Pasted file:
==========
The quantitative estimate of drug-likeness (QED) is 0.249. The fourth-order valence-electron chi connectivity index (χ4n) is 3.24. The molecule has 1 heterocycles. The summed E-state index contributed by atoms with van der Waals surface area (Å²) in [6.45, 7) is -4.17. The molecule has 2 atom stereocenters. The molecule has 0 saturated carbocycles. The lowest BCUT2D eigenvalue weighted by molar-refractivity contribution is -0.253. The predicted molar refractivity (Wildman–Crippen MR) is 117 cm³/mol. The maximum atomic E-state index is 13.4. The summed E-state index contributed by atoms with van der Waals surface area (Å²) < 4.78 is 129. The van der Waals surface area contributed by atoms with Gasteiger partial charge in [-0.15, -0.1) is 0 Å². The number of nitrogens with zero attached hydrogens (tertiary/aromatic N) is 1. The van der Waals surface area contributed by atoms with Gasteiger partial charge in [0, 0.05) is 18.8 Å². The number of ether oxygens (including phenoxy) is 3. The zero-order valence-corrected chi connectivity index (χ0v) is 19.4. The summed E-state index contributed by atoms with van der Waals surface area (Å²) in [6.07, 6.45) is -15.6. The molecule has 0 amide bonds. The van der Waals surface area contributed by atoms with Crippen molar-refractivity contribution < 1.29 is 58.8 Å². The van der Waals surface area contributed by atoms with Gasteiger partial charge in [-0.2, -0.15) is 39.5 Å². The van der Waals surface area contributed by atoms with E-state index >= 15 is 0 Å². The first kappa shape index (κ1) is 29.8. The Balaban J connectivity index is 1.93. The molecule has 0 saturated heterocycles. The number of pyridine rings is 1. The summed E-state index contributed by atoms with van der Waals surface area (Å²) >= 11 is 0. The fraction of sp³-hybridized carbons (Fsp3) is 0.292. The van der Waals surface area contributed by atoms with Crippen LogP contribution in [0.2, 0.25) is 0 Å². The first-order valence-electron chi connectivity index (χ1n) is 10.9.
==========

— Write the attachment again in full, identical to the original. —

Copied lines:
The quantitative estimate of drug-likeness (QED) is 0.249. The fourth-order valence-electron chi connectivity index (χ4n) is 3.24. The molecule has 1 heterocycles. The summed E-state index contributed by atoms with van der Waals surface area (Å²) in [6.45, 7) is -4.17. The molecule has 2 atom stereocenters. The molecule has 0 saturated carbocycles. The lowest BCUT2D eigenvalue weighted by molar-refractivity contribution is -0.253. The predicted molar refractivity (Wildman–Crippen MR) is 117 cm³/mol. The maximum atomic E-state index is 13.4. The summed E-state index contributed by atoms with van der Waals surface area (Å²) < 4.78 is 129. The van der Waals surface area contributed by atoms with Gasteiger partial charge in [-0.15, -0.1) is 0 Å². The number of nitrogens with zero attached hydrogens (tertiary/aromatic N) is 1. The van der Waals surface area contributed by atoms with Gasteiger partial charge in [0, 0.05) is 18.8 Å². The number of ether oxygens (including phenoxy) is 3. The zero-order valence-corrected chi connectivity index (χ0v) is 19.4. The summed E-state index contributed by atoms with van der Waals surface area (Å²) in [6.07, 6.45) is -15.6. The molecule has 0 amide bonds. The van der Waals surface area contributed by atoms with Crippen molar-refractivity contribution < 1.29 is 58.8 Å². The van der Waals surface area contributed by atoms with Gasteiger partial charge in [-0.2, -0.15) is 39.5 Å². The van der Waals surface area contributed by atoms with E-state index >= 15 is 0 Å². The first kappa shape index (κ1) is 29.8. The Balaban J connectivity index is 1.93. The molecule has 0 saturated heterocycles. The number of pyridine rings is 1. The summed E-state index contributed by atoms with van der Waals surface area (Å²) >= 11 is 0. The fraction of sp³-hybridized carbons (Fsp3) is 0.292. The van der Waals surface area contributed by atoms with Crippen LogP contribution in [0.2, 0.25) is 0 Å². The first-order valence-electron chi connectivity index (χ1n) is 10.9.